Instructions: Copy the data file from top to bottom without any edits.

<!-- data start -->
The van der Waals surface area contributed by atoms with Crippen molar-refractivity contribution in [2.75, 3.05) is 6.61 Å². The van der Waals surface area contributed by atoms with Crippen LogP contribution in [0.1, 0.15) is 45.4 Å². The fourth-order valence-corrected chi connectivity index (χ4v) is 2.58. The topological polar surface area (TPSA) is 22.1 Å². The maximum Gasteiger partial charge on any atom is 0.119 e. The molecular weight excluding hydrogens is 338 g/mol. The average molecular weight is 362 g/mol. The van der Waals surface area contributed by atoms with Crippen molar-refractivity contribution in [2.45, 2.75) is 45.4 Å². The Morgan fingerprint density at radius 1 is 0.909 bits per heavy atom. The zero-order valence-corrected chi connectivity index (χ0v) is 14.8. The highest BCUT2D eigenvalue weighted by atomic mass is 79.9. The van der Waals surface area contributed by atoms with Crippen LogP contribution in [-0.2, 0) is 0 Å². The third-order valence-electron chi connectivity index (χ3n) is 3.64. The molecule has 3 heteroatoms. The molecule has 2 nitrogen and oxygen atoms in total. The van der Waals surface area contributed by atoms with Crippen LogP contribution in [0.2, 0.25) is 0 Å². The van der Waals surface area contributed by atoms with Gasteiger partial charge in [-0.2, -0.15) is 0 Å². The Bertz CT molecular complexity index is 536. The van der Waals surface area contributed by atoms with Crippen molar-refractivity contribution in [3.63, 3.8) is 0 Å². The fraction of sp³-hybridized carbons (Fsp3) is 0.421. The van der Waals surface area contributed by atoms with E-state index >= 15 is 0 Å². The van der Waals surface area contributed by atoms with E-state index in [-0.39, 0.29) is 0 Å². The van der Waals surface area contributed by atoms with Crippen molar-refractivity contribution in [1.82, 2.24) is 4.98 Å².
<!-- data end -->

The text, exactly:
The van der Waals surface area contributed by atoms with Crippen molar-refractivity contribution in [2.75, 3.05) is 6.61 Å². The van der Waals surface area contributed by atoms with Crippen LogP contribution in [0.1, 0.15) is 45.4 Å². The fourth-order valence-corrected chi connectivity index (χ4v) is 2.58. The topological polar surface area (TPSA) is 22.1 Å². The maximum Gasteiger partial charge on any atom is 0.119 e. The molecular weight excluding hydrogens is 338 g/mol. The average molecular weight is 362 g/mol. The van der Waals surface area contributed by atoms with Crippen molar-refractivity contribution in [2.45, 2.75) is 45.4 Å². The Morgan fingerprint density at radius 1 is 0.909 bits per heavy atom. The zero-order valence-corrected chi connectivity index (χ0v) is 14.8. The highest BCUT2D eigenvalue weighted by atomic mass is 79.9. The van der Waals surface area contributed by atoms with Crippen LogP contribution in [-0.2, 0) is 0 Å². The third-order valence-electron chi connectivity index (χ3n) is 3.64. The molecule has 3 heteroatoms. The molecule has 2 nitrogen and oxygen atoms in total. The van der Waals surface area contributed by atoms with Crippen LogP contribution in [0.2, 0.25) is 0 Å². The van der Waals surface area contributed by atoms with Gasteiger partial charge in [-0.2, -0.15) is 0 Å². The Bertz CT molecular complexity index is 536. The van der Waals surface area contributed by atoms with Crippen molar-refractivity contribution in [3.63, 3.8) is 0 Å². The fraction of sp³-hybridized carbons (Fsp3) is 0.421. The van der Waals surface area contributed by atoms with E-state index >= 15 is 0 Å². The van der Waals surface area contributed by atoms with E-state index in [-0.39, 0.29) is 0 Å². The van der Waals surface area contributed by atoms with Crippen molar-refractivity contribution in [1.82, 2.24) is 4.98 Å².